■ WHEN 18-year-old Mary MacLeod, the 10th child in her family, migrated from the Scottish isle of Lewis to the United States in 1930, she could not have dreamed that one of her future progeny would one day shake the hand of the queen of England and dine at her table. In fact, in 1930, there was little thought that the four-year-old daughter of the Duke of York would one day become the longest reigning of British monarchs. In fact, there was little chance of her becoming a monarch at all.

Prior to her marriage, MacLeod worked as a domestic in New York. This week, Donald, the fourth of her five children, shook hands with Queen Elizabeth and sat at her table during a state dinner. MacLeod, who married real estate developer Fred Trump and became a socialite and charity worker in the New York suburb of Queens, often despaired of the antics of her fourth child, never imagining that he would one day become the most protocol-breaking president of the United States.

Donald Trump broke protocol at least twice during his state visit to Britain this week. He covered the queen’s hand when he shook hands with her, and at the dinner, there was speculation but no absolute proof that he patted her on the back. One thing that the president of the United States and the queen of England have in common is their Scottish ancestry. The queen’s mother, Lady Elizabeth Bowes Lyon, though born in London, was the daughter of one of the most noble of Scottish families.

■ AMBASSADOR OF the Argentine Republic Mariano Caucino and his wife, Barbara, live in a beautiful residence in Herzliya Pituah. The spacious living room leads on to a large terrace and an even larger garden, but when close to 300 people congregate there to celebrate the national day of Argentina, it becomes somewhat crowded. That was the case last week when, in addition to the regular speeches by the ambassador and Social Equality Minister Gila Gamliel, there was also a recording of Argentina’s President Mauricio Macri sending greetings to those of his fellow countrymen and women who live in Israel.

There was also a ceremony in honor of internationally known economist Prof. Manuel Trajtenberg, who currently chairs the Planning and Budgeting Committee of the Council for Higher Education. Trajtenberg was born in Cordoba, Argentina, and current Foreign Minister of Argentina Jorge Faurie thought that this particular native son was deserving of a special citation, which was presented to Trajtenberg by the ambassador.

Caucino said that under the new national authority, Argentina has developed into a peaceful, democratic and pluralistic nation. He characterized the current period as “one of the best and most productive times in relations with Israel.” He also noted that this is the 70th anniversary year of the establishment of diplomatic relations between Argentina and Israel, saying that Argentina was the first Latin American country to send an ambassador to Israel, in the person of Pablo Manguel, a leader of the Argentine Jewish community. He also emphasized that Argentina has the largest Jewish community in Latin America and the sixth largest in the world outside of Israel.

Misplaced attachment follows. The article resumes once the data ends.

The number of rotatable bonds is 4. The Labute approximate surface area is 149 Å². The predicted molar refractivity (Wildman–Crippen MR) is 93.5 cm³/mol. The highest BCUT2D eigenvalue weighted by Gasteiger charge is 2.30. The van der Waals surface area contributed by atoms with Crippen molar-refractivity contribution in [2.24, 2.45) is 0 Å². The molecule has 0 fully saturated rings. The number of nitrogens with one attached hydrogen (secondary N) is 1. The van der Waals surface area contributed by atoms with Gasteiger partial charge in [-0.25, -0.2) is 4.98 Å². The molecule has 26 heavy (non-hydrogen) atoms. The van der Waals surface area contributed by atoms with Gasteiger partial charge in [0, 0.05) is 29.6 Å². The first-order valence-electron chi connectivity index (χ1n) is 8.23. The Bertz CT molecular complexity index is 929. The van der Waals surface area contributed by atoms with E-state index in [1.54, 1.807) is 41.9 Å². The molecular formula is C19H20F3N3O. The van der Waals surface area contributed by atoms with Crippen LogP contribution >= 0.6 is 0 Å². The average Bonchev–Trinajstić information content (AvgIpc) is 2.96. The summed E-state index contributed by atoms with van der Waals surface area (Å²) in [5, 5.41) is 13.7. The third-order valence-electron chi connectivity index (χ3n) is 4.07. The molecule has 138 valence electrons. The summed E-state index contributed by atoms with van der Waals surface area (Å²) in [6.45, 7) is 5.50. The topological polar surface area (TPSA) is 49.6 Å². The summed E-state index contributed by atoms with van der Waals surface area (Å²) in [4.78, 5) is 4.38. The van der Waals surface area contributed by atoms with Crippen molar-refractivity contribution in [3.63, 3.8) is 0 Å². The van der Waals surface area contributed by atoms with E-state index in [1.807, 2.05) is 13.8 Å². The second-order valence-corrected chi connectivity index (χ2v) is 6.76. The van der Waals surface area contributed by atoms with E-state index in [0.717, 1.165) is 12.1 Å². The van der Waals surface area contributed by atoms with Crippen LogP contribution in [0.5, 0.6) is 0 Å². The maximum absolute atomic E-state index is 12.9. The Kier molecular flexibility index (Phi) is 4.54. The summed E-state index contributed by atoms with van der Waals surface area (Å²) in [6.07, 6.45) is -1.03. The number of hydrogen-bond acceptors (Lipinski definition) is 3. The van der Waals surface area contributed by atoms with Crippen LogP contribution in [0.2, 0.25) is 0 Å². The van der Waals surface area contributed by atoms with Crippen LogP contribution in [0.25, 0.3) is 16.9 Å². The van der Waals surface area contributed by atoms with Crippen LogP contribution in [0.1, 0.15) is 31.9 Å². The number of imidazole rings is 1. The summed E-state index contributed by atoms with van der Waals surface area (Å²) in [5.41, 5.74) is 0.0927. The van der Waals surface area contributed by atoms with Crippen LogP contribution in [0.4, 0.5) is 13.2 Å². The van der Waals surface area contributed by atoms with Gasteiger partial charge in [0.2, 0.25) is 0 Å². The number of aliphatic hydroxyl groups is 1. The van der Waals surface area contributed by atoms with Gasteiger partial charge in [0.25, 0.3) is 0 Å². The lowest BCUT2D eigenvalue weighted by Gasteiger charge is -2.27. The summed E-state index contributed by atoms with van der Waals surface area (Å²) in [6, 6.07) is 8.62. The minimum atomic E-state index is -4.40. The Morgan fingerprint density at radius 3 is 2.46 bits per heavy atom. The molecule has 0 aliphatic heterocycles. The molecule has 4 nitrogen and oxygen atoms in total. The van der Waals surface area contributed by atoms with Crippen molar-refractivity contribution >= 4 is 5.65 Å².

Both Caucino and Gamliel, in their respective addresses, spoke of the bombing of the Israel Embassy in Buenos Aires in 1992, and of the AMIA building, which was the umbrella headquarters of the Jewish organizations in Argentina in 1994. A total of 114 people were killed in the two explosions and more than 550 people were wounded.

Caucino spoke of honoring the memories of the victims, adding that Argentina will continue to press the Iranian government to cooperate in the investigation. Gamliel expressed the hope that after so many years, the investigation will finally be completed. Though it is known that Iran was behind the bombings, no one has actually been charged. Gamliel stated that Iran continues to represent a threat to the world through its support for terrorist organizations. She also related to the increase of antisemitic attacks against Jewish people and their institutions, and said that unfortunately this is also happening in Argentina.

During the previous week, in honor of the 70th anniversary of diplomatic ties between Argentina and Israel, Tel Aviv Mayor Ron Huldai lit up the front of city hall with the flags of both countries.

■ A SERIES of Italian ambassadors have brought Italian entertainers to the ambassador’s residence in Ramat Gan to perform at the reception held in honor of Italy’s national day. There have been operatic and folklore performances, but this time Ambassador Gianluigi Benedetti and his wife, Sabina, brought a group of promising young musicians and singers from the Milan Music Conservatory’s pop rock band.

Not only that, but the fare was strictly Italian, with pizza prepared by authentic Italian chefs from Naples, and varieties of pasta and fried cheese balls prepared by chefs from local Italian eateries. As if that was not enough, every guest who entered was presented with an Alitalia coupon that entitled the bearer to a 20% discount on a ticket fare to Italy. In addition, there was a number on each coupon that made it eligible for one of two free round-trip flights to Italy by Alitalia, and there were also Italian souvenirs for the guests, as they departed after the traditional ceremony.